Almost half of all requests from Apple's iPhone come via Wi-Fi, and the inclusion of Wi-Fi on popular new smartphones such as T-Mobile's G1 and the BlackBerry Bold indicates continuing growth for Wi-Fi usage, according to figures released today from mobile ad marketplace AdMob.
Worldwide iPhone requests grew 52 percent month over month to 359 million in November, giving the iPhone 6.3 percent of total requests. In the U.S., the iPhone is now the No. 1 device with 9.9 percent of requests, according to the study.
Wi-Fi-only devices such as the iPod Touch and Sony PlayStation Portable also generated significant traffic.
More highlights from the report:
- In the U.S., 8 percent of total requests in November were on Wi-Fi networks, up from 3 percent in August.
- Forty-two percent of iPhone requests are made from Wi-Fi, notably higher than most other WiFi capable phones which average between 10-20 percent. iPhone Wi-Fi usage is generally higher on iPhone specific sites and applications than on normal mobile sites.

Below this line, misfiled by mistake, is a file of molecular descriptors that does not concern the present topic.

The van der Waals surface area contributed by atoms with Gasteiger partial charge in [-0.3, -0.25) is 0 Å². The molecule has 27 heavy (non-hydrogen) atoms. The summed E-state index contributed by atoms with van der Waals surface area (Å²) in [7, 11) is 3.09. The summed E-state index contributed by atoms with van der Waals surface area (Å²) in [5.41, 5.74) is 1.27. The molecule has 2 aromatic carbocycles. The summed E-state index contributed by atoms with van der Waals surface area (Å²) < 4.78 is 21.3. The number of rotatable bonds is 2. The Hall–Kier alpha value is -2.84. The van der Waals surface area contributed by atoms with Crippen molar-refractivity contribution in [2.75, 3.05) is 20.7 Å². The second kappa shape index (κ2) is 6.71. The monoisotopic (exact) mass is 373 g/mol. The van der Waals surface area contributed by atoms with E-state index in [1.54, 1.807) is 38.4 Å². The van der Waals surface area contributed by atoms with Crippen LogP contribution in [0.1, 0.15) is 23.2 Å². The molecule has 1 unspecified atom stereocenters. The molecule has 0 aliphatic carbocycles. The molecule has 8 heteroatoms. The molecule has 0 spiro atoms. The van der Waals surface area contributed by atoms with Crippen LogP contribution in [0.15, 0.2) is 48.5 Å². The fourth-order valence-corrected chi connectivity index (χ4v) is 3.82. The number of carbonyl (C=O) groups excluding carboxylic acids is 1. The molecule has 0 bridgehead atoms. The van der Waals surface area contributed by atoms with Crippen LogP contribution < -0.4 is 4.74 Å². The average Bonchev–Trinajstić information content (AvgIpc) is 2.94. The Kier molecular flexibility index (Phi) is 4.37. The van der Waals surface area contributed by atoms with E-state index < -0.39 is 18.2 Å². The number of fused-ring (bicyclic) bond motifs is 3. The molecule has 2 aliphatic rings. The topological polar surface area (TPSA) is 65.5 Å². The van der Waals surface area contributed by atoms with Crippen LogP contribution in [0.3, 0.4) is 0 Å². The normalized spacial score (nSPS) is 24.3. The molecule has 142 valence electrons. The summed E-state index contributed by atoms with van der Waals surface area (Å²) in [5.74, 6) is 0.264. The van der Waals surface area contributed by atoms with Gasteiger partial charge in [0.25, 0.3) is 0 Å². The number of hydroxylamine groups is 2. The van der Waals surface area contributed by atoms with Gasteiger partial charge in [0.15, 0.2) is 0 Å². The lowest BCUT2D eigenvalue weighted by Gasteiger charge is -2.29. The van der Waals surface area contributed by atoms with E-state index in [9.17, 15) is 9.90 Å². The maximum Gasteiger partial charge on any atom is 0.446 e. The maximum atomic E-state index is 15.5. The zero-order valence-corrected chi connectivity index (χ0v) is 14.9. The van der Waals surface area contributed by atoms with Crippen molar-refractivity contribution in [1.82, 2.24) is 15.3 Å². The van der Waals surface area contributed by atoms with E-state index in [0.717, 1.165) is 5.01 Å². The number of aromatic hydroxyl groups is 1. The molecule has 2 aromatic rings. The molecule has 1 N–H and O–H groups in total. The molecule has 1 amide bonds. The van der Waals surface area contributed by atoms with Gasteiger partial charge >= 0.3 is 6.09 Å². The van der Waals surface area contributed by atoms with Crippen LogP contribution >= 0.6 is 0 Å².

- In the U.K., 8 percent of requests in November were on WiFi networks, up from 4 percent in August. After the iPhone and iPod Touch, the Nokia N95 and other N series phones are the leading WiFi devices.
- Worldwide requests were flat in November at 5.8 billion. Requests from North America, Western Europe, Latin America, and Eastern Europe each increased more than 10 percent month over month. These increases were offset by a decline in Indonesian inventory.
- The T-Mobile (HTC) G1 generated 15 million requests in November and already represents 7 percent of all T-Mobile traffic. Android had a 2 percent share of smartphone operating system traffic in the US.
You can find the complete study here (.pdf).
ReadWriteWeb's Frederic Lardinois claims that the data shows that the iPhone is, in effect, "Apple's Netbook," though I wouldn't be so quick to jump to that assumption. Here at ZDNet, we've noted the poor battery life of the iPhone and similar 3G-enabled smartphones, and it seems likely that such users -- often located in major metropolitan areas -- would prefer to use Wi-Fi rather than 3G whenever possible to save battery life, as is clear in Apple's official iPhone specs.
Also interesting are the global figures, showing how much of the market each manufacturer has staked out. Notice Apple, global share would be unthinkable just a few years ago:
AdMob says it stores and analyzes handset and operator data from every ad request in its network to optimize ad serving. Each month, the Mobile Metrics Report aggregates this data to provide insights into major trends in the mobile ecosystem.